As talks between Greece’s coalition government and international lenders over a plan to cut $14.6 billion in spending remained stalled, and anger and unrest were growing, President Karolos Papoulias said the country has suffered enough and urged an end to what he called “merciless lashing,” and demands for more austerity.
Papoulias supports the pay cuts, tax hikes and slashed pensions being put forth by an uneasy coalition government led by Prime Minister Antonis Samaras, the New Democracy Conservative leader, but said enough is enough and there have to be some changes.
The government is aiming squarely at workers, pensioners and the poor to bear the burden again for cuts that Samaras admitted were “unfair and unjust” but said were necessary to keep Greece from defaulting and leaving the Eurozone of the 17 countries using the euro as a currency.
‘‘I think we have paid enough for our mistakes, and Europe must realize that it needs to help Greece,’’ Papoulias told a delegation of visiting Canadian officials. Greece has been surviving on a first series of $152 billion in rescue loans from the Troika of the European Union-International Monetary Fund-European Central Bank (EU-IMF-ECB) but is awaiting a last installment of $38.8 billion as well as a delayed second bailout of $173 billion. But that money has come with insistence on austerity measures that have worsened a five-year recession, created 24.1 percent unemployment with nearly two million people out of work and is shrinking the economy by 7 percent.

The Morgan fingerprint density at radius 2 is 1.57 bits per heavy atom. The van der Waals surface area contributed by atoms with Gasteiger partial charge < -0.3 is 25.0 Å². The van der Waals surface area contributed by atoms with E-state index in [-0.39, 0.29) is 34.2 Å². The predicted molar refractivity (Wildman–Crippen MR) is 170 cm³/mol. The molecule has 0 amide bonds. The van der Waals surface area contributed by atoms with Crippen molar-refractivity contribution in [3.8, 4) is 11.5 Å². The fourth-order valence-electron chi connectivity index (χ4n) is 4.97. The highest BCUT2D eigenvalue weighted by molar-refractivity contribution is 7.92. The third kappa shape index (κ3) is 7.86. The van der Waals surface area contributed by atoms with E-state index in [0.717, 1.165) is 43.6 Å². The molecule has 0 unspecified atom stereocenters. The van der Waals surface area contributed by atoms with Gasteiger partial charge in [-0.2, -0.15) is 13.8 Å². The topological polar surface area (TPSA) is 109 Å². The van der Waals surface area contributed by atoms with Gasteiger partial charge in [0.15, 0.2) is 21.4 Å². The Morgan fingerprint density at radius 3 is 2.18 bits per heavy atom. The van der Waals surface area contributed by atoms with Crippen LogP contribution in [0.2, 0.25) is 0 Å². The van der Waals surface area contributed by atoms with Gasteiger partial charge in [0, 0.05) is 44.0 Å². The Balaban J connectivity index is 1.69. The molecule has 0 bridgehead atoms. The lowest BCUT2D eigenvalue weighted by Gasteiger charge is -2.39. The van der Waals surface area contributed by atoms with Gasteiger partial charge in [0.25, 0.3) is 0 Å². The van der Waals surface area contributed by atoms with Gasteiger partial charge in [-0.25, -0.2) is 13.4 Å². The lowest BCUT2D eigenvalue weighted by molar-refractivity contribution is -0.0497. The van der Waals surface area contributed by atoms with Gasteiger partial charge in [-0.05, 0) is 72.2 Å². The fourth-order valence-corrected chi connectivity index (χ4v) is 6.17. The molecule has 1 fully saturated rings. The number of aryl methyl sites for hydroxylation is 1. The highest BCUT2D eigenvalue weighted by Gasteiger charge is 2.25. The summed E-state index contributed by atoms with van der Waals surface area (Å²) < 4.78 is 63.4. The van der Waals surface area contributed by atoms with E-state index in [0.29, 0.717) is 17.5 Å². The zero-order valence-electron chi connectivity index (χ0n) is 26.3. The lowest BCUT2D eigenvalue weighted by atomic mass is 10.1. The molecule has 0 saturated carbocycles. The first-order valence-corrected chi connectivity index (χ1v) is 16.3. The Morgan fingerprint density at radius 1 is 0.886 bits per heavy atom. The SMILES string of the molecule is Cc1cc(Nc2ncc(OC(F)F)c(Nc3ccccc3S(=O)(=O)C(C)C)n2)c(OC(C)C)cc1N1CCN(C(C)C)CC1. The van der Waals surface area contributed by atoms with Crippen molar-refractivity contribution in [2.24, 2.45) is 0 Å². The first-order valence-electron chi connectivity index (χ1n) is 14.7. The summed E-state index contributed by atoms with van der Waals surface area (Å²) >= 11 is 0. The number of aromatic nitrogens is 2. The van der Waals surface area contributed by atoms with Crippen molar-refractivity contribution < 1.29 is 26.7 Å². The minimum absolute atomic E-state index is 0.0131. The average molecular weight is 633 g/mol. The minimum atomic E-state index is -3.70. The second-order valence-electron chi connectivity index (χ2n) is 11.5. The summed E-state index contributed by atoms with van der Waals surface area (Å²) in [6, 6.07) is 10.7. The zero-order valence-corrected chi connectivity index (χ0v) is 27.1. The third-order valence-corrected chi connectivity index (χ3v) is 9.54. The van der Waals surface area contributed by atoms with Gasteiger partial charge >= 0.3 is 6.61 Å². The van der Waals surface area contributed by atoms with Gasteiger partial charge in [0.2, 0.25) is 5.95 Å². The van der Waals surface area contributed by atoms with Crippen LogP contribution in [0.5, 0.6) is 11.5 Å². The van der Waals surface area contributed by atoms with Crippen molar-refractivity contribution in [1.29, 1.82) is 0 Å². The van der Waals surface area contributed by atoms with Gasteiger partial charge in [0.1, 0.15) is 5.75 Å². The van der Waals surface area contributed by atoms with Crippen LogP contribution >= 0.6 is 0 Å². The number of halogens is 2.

Troika inspectors were prevented by protesters from entering the Labor Ministry to renew talks with Labor Minister Yannis Vroutsis for two hours and a government spokesman refused to confirm reports by state television that they were demanding even tougher measures, such as a freeze on the already reduced minimum wage and cuts in overtime and severance pay. The government is already planning to reduce lump sums due pensioners by 35 percent or more.
In a meeting with ECB President Mario Draghi in Frankfurt, Samaras said again as he has many times that the government is working to get the economy back on track although many analysts said Greece literally has no hope. Samaras and his reluctant coalition partners, the PASOK Socialists of Evangelos Venizelos and the tiny Democratic Left led by Fotis Kouvelis are facing a barrage of strikes and protests over austerity.
The country’s two biggest labor unions representing public and private workers planning a general walkout, while this week alone teachers, tax officials, judges and tourist workers stopped working. Greece, which is struggling through its worst recession since World War Two, must present a new plan to Eurozone finance ministers on Sept. 14.